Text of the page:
The purposes of incarceration are fourfold (sometimes fivefold):

  • 1) Retribution, i.e., society’s right to inflict harm on a convicted criminal who presumably harmed society. The death penalty falls within this category. In plain words, it is revenge;
  • 2) Incapacitation, i.e., a convicted criminal cannot commit crimes while imprisoned;
  • 3) Deterrence, i.e., the threat of punishment presumably prevents other people from criminal acts;
  • 4) Rehabilitation, i.e., Changing for the better the convicted criminal. Rehabilitation is said to include vocational training, counseling and, if needed, drug treatment. Good luck with that!

The possible fifth rationale for incarceration is that the convicted criminal has a chance of at least partially paying back the victim. This is seldom applicable.

For incarceration to be justified, the punishment must fall within at least one of the above.

Thanks to Trump, Sen. McConnell and the Republican Party what America now has is a partisan, religion-friendly SCOTUS. Do I need to remind you that the 2018 general election gives the American voters a chance to send the Republicans home with their tails between their legs? Will they?

The Weekly Sampler—

As a reminder, go to the Archives on the right side of the page and click on the month and year of that week’s featured Sampler. If you wish, go to the January 15, 2017, blog (“A Simple Reading Assignment”) for more thorough instructions.

If you want to read the entire piece, simply click on the box titled “Continue Reading.” When you want to read the next piece, simply swipe your cursor across the one you have been reading and you will find the next one. Do this every time you want to read the next piece.

Don’t miss the Comments and my replies. Even though the Sampler pieces are from the past, feel free to comment…or not.

Go to the Archives on the right side. Click on February 2016.



    • Cindy on August 21, 2017 at 21:30

    Quite often I take a look at your blog. My conclusion is this. You were raised in America, you recieved an excellent education in America, you earned a very good living in America. You then retire in Sweden, far from America’s shores, and spend your time bashing America. How about you move back here and love and do good to fellow Americans. Republicans are not all the bad you think they are. There are good and bad of all parties and all peoples. We all need to concentrate on all the good in the world.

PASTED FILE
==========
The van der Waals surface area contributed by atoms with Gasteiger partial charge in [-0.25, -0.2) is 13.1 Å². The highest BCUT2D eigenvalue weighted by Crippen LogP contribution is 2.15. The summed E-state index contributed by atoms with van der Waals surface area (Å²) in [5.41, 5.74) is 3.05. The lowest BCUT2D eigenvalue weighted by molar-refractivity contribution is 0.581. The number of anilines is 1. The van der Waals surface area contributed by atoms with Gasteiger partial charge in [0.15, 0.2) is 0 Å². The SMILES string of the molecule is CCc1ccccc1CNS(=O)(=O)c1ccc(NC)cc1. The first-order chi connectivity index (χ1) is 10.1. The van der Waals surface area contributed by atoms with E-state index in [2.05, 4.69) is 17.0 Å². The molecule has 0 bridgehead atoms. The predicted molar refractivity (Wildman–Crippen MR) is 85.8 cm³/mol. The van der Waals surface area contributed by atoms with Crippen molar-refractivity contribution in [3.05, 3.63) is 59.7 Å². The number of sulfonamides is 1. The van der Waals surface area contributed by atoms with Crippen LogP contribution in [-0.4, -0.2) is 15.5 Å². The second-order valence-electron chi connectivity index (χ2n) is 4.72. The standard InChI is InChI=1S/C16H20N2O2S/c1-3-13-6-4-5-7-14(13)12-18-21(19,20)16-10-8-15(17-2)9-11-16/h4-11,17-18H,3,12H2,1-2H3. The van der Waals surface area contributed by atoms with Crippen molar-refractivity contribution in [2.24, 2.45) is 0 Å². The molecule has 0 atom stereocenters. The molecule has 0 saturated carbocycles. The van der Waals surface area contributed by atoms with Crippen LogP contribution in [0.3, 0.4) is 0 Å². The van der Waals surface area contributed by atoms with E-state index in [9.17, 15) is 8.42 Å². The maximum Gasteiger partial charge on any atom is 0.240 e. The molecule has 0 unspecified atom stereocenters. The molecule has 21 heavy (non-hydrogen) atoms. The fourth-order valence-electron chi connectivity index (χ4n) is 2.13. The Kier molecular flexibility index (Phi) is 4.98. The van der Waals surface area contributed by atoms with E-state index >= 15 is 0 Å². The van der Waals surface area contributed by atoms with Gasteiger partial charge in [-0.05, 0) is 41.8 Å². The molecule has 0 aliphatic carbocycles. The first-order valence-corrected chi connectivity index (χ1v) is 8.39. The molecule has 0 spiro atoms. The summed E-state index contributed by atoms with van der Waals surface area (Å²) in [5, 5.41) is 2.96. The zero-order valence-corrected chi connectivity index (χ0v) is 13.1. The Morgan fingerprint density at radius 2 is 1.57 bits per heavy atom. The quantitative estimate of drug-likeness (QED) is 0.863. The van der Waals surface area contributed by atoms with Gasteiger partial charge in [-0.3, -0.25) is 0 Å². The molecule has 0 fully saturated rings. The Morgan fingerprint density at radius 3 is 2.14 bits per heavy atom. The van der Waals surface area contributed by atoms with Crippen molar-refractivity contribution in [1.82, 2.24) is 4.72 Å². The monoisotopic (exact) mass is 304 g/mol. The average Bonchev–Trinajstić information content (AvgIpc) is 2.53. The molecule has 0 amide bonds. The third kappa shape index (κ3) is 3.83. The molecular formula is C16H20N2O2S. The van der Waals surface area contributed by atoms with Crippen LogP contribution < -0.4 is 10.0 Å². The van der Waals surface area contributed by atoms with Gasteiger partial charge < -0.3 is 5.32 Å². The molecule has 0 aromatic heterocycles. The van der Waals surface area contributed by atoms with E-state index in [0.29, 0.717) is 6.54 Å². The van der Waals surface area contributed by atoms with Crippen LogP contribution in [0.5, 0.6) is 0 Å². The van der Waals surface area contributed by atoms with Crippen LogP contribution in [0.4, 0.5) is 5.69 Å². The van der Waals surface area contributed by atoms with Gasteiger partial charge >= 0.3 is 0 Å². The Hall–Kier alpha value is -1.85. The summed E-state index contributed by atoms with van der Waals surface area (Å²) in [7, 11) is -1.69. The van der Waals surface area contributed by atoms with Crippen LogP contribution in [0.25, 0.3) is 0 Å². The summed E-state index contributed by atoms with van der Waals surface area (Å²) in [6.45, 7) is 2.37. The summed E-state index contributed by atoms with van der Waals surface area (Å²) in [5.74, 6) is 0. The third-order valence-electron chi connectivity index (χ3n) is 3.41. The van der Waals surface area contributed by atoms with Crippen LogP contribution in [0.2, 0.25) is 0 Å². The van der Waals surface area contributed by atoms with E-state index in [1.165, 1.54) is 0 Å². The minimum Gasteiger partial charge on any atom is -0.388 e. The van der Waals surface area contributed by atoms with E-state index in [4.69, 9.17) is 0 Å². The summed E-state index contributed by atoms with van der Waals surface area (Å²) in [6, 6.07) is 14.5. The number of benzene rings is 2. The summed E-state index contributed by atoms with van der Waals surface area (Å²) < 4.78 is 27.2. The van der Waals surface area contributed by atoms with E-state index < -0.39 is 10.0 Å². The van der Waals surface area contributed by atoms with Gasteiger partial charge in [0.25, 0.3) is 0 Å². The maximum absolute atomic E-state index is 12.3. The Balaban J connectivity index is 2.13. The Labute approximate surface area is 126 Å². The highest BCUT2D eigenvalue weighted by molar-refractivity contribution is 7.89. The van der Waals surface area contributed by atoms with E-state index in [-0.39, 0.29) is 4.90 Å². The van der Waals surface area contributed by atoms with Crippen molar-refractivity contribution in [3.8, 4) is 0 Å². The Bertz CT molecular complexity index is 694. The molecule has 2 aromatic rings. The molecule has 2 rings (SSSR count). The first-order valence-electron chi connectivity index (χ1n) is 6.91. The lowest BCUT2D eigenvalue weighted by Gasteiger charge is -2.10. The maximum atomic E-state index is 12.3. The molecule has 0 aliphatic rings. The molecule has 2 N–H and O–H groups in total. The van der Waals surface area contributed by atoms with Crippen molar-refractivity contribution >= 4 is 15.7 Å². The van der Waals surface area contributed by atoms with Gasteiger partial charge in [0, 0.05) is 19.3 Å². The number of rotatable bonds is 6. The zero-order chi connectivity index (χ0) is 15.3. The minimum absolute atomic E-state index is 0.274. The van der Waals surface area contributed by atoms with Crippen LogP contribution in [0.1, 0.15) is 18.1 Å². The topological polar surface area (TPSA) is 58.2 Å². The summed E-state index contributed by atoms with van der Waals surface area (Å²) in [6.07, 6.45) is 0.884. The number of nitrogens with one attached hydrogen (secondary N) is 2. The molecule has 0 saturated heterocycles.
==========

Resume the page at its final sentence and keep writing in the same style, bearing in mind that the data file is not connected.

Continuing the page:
• Don Bay on August 22, 2017 at 06:56

      We are all entitled to our own opinions, but we’re not entitled to our own facts. What readers will find on Debaytable are facts. That’s not bashing, but honest fact. Readers may or may not like what they find in political or religious pieces, but it’s all there for those who are willing to do the research and be honest with an open mind.

      Readers must remember that although I reside in Sweden, I am an American with many American friends, visits to America, and maintain constant touch with reliable news sources, both European and American. I have long experience in America’s court system and society as well as being a voracious reader of history and other genres. One mustn’t live in America to have informed views. In fact, living outside a country allows objectivity that may not be provided by remaining immersed in a country’s environment.

      All readers are invited to comment and share their views regardless of whether they agree or disagree. I expect disagreeing readers to present facts supporting their views. Opinion is welcome, but it isn’t fact.

      America has many good aspects, but there are many flaws. I hold out hope that America will live up to its claims.

      I appreciate your taking the time to read my blog pieces and to submit a comment. Be well.

Comments have been disabled.